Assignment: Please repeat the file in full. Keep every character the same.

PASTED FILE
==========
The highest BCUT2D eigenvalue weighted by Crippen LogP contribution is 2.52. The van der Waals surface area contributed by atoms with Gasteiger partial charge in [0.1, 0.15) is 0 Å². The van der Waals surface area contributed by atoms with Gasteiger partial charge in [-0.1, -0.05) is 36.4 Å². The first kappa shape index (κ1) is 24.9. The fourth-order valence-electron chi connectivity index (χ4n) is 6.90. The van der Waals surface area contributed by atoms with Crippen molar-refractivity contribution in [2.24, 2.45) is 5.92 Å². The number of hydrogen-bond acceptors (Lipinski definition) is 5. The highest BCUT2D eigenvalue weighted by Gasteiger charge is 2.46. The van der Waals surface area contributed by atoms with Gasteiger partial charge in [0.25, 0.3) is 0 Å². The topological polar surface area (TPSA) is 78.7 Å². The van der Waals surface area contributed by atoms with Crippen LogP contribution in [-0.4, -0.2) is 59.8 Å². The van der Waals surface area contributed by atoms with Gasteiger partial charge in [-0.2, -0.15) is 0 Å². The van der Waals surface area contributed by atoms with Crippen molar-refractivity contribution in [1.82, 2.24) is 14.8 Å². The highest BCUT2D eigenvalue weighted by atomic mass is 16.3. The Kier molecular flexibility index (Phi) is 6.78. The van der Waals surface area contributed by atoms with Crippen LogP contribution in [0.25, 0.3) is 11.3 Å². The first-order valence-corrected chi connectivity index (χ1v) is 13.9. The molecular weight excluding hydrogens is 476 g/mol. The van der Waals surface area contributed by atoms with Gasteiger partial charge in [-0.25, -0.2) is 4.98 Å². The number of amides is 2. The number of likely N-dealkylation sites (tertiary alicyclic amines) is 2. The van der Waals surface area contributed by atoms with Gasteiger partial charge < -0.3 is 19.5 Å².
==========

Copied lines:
The highest BCUT2D eigenvalue weighted by Crippen LogP contribution is 2.52. The van der Waals surface area contributed by atoms with Gasteiger partial charge in [0.1, 0.15) is 0 Å². The van der Waals surface area contributed by atoms with Gasteiger partial charge in [-0.1, -0.05) is 36.4 Å². The first kappa shape index (κ1) is 24.9. The fourth-order valence-electron chi connectivity index (χ4n) is 6.90. The van der Waals surface area contributed by atoms with Crippen molar-refractivity contribution in [2.24, 2.45) is 5.92 Å². The number of hydrogen-bond acceptors (Lipinski definition) is 5. The highest BCUT2D eigenvalue weighted by Gasteiger charge is 2.46. The van der Waals surface area contributed by atoms with Gasteiger partial charge in [0.25, 0.3) is 0 Å². The topological polar surface area (TPSA) is 78.7 Å². The van der Waals surface area contributed by atoms with Crippen LogP contribution in [-0.4, -0.2) is 59.8 Å². The van der Waals surface area contributed by atoms with Gasteiger partial charge in [-0.2, -0.15) is 0 Å². The van der Waals surface area contributed by atoms with Crippen molar-refractivity contribution in [1.82, 2.24) is 14.8 Å². The highest BCUT2D eigenvalue weighted by atomic mass is 16.3. The Kier molecular flexibility index (Phi) is 6.78. The van der Waals surface area contributed by atoms with Crippen LogP contribution in [0.25, 0.3) is 11.3 Å². The first-order valence-corrected chi connectivity index (χ1v) is 13.9. The molecular weight excluding hydrogens is 476 g/mol. The van der Waals surface area contributed by atoms with Gasteiger partial charge in [-0.25, -0.2) is 4.98 Å². The number of amides is 2. The number of likely N-dealkylation sites (tertiary alicyclic amines) is 2. The van der Waals surface area contributed by atoms with Gasteiger partial charge < -0.3 is 19.5 Å².